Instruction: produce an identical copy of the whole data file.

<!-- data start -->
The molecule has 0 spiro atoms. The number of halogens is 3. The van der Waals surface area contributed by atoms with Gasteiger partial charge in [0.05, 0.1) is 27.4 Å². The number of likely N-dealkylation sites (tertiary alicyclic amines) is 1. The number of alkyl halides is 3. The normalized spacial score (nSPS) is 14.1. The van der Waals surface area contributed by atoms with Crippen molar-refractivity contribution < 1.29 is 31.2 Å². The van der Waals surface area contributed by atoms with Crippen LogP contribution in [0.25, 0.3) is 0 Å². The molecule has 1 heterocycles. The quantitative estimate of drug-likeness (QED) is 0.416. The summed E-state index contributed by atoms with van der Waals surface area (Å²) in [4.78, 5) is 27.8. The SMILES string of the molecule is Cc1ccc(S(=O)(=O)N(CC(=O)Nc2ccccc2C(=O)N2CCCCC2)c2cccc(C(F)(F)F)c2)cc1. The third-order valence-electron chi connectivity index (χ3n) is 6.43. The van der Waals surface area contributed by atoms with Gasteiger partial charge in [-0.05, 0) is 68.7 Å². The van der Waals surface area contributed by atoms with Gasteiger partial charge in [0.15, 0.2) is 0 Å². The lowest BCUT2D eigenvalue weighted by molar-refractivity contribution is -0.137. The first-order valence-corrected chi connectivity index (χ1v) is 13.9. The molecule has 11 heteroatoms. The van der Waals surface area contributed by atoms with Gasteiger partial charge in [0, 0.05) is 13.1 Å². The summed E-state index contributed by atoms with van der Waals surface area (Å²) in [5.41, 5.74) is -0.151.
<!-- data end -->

The molecule has 0 spiro atoms. The number of halogens is 3. The van der Waals surface area contributed by atoms with Gasteiger partial charge in [0.05, 0.1) is 27.4 Å². The number of likely N-dealkylation sites (tertiary alicyclic amines) is 1. The number of alkyl halides is 3. The normalized spacial score (nSPS) is 14.1. The van der Waals surface area contributed by atoms with Crippen molar-refractivity contribution < 1.29 is 31.2 Å². The van der Waals surface area contributed by atoms with Crippen LogP contribution in [0.25, 0.3) is 0 Å². The molecule has 1 heterocycles. The quantitative estimate of drug-likeness (QED) is 0.416. The summed E-state index contributed by atoms with van der Waals surface area (Å²) in [4.78, 5) is 27.8. The SMILES string of the molecule is Cc1ccc(S(=O)(=O)N(CC(=O)Nc2ccccc2C(=O)N2CCCCC2)c2cccc(C(F)(F)F)c2)cc1. The third-order valence-electron chi connectivity index (χ3n) is 6.43. The van der Waals surface area contributed by atoms with Gasteiger partial charge in [-0.05, 0) is 68.7 Å². The van der Waals surface area contributed by atoms with Gasteiger partial charge in [0.15, 0.2) is 0 Å². The lowest BCUT2D eigenvalue weighted by molar-refractivity contribution is -0.137. The first-order valence-corrected chi connectivity index (χ1v) is 13.9. The molecule has 11 heteroatoms. The van der Waals surface area contributed by atoms with Gasteiger partial charge in [0, 0.05) is 13.1 Å². The summed E-state index contributed by atoms with van der Waals surface area (Å²) in [5.41, 5.74) is -0.151.